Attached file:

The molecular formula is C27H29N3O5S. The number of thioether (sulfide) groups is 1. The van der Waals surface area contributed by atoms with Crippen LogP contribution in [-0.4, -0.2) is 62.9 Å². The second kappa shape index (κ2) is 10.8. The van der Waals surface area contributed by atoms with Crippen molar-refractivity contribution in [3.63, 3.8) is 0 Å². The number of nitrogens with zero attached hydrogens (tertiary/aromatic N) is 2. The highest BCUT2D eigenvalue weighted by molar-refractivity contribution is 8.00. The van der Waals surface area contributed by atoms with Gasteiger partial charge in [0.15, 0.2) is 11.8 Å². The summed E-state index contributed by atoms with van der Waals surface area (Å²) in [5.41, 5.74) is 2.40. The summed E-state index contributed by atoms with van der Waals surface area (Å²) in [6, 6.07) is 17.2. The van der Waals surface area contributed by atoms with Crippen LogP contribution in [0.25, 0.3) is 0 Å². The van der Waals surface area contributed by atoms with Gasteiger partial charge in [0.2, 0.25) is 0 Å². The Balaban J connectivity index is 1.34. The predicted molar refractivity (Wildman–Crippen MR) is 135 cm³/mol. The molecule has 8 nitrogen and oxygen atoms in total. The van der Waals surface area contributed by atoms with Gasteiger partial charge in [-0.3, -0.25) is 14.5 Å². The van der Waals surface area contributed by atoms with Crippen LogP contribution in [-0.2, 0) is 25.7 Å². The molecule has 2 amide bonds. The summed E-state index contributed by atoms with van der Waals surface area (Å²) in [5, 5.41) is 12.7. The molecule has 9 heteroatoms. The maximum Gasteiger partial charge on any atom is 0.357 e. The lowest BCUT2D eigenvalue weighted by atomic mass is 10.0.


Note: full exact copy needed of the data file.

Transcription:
The molecular formula is C27H29N3O5S. The number of thioether (sulfide) groups is 1. The van der Waals surface area contributed by atoms with Crippen LogP contribution in [-0.4, -0.2) is 62.9 Å². The second kappa shape index (κ2) is 10.8. The van der Waals surface area contributed by atoms with Crippen molar-refractivity contribution in [3.63, 3.8) is 0 Å². The number of nitrogens with zero attached hydrogens (tertiary/aromatic N) is 2. The highest BCUT2D eigenvalue weighted by molar-refractivity contribution is 8.00. The van der Waals surface area contributed by atoms with Gasteiger partial charge in [0.15, 0.2) is 11.8 Å². The summed E-state index contributed by atoms with van der Waals surface area (Å²) in [5.41, 5.74) is 2.40. The summed E-state index contributed by atoms with van der Waals surface area (Å²) in [6, 6.07) is 17.2. The van der Waals surface area contributed by atoms with Crippen LogP contribution in [0.25, 0.3) is 0 Å². The van der Waals surface area contributed by atoms with Gasteiger partial charge in [0.2, 0.25) is 0 Å². The Balaban J connectivity index is 1.34. The predicted molar refractivity (Wildman–Crippen MR) is 135 cm³/mol. The molecule has 8 nitrogen and oxygen atoms in total. The van der Waals surface area contributed by atoms with Gasteiger partial charge in [-0.3, -0.25) is 14.5 Å². The van der Waals surface area contributed by atoms with Crippen LogP contribution in [-0.2, 0) is 25.7 Å². The molecule has 2 amide bonds. The summed E-state index contributed by atoms with van der Waals surface area (Å²) in [5, 5.41) is 12.7. The molecule has 9 heteroatoms. The maximum Gasteiger partial charge on any atom is 0.357 e. The lowest BCUT2D eigenvalue weighted by atomic mass is 10.0.